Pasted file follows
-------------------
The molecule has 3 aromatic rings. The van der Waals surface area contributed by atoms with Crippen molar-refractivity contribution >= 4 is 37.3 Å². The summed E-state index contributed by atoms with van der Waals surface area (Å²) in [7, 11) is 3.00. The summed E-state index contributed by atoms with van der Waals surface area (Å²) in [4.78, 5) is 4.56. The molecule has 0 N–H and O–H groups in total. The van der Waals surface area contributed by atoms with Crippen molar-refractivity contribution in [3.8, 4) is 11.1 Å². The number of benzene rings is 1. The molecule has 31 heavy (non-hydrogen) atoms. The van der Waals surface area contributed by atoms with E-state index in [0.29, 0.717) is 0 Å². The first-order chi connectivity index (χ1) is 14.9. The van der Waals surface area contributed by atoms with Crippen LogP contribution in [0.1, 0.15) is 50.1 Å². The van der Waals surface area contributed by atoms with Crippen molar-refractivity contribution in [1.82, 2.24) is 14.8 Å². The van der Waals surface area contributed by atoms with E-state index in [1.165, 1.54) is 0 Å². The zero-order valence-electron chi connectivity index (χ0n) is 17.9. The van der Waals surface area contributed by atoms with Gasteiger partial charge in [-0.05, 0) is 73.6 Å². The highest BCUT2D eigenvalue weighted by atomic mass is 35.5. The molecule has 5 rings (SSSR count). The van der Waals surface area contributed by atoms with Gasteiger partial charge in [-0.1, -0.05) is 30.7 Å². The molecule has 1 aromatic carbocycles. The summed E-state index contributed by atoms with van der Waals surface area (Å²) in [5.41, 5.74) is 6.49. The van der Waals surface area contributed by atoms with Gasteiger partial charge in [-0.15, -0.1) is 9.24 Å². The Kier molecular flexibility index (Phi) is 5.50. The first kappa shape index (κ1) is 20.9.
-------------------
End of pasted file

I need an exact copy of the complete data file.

The molecule has 3 aromatic rings. The van der Waals surface area contributed by atoms with Crippen molar-refractivity contribution >= 4 is 37.3 Å². The summed E-state index contributed by atoms with van der Waals surface area (Å²) in [7, 11) is 3.00. The summed E-state index contributed by atoms with van der Waals surface area (Å²) in [4.78, 5) is 4.56. The molecule has 0 N–H and O–H groups in total. The van der Waals surface area contributed by atoms with Crippen molar-refractivity contribution in [3.8, 4) is 11.1 Å². The number of benzene rings is 1. The molecule has 31 heavy (non-hydrogen) atoms. The van der Waals surface area contributed by atoms with E-state index in [0.29, 0.717) is 0 Å². The first-order chi connectivity index (χ1) is 14.9. The van der Waals surface area contributed by atoms with Crippen LogP contribution in [0.1, 0.15) is 50.1 Å². The van der Waals surface area contributed by atoms with Crippen molar-refractivity contribution in [1.82, 2.24) is 14.8 Å². The van der Waals surface area contributed by atoms with E-state index in [1.165, 1.54) is 0 Å². The zero-order valence-electron chi connectivity index (χ0n) is 17.9. The van der Waals surface area contributed by atoms with Gasteiger partial charge in [-0.05, 0) is 73.6 Å². The highest BCUT2D eigenvalue weighted by atomic mass is 35.5. The molecule has 5 rings (SSSR count). The van der Waals surface area contributed by atoms with Gasteiger partial charge in [-0.1, -0.05) is 30.7 Å². The molecule has 1 aromatic carbocycles. The summed E-state index contributed by atoms with van der Waals surface area (Å²) in [5.41, 5.74) is 6.49. The van der Waals surface area contributed by atoms with Gasteiger partial charge in [-0.15, -0.1) is 9.24 Å². The Kier molecular flexibility index (Phi) is 5.50. The first kappa shape index (κ1) is 20.9.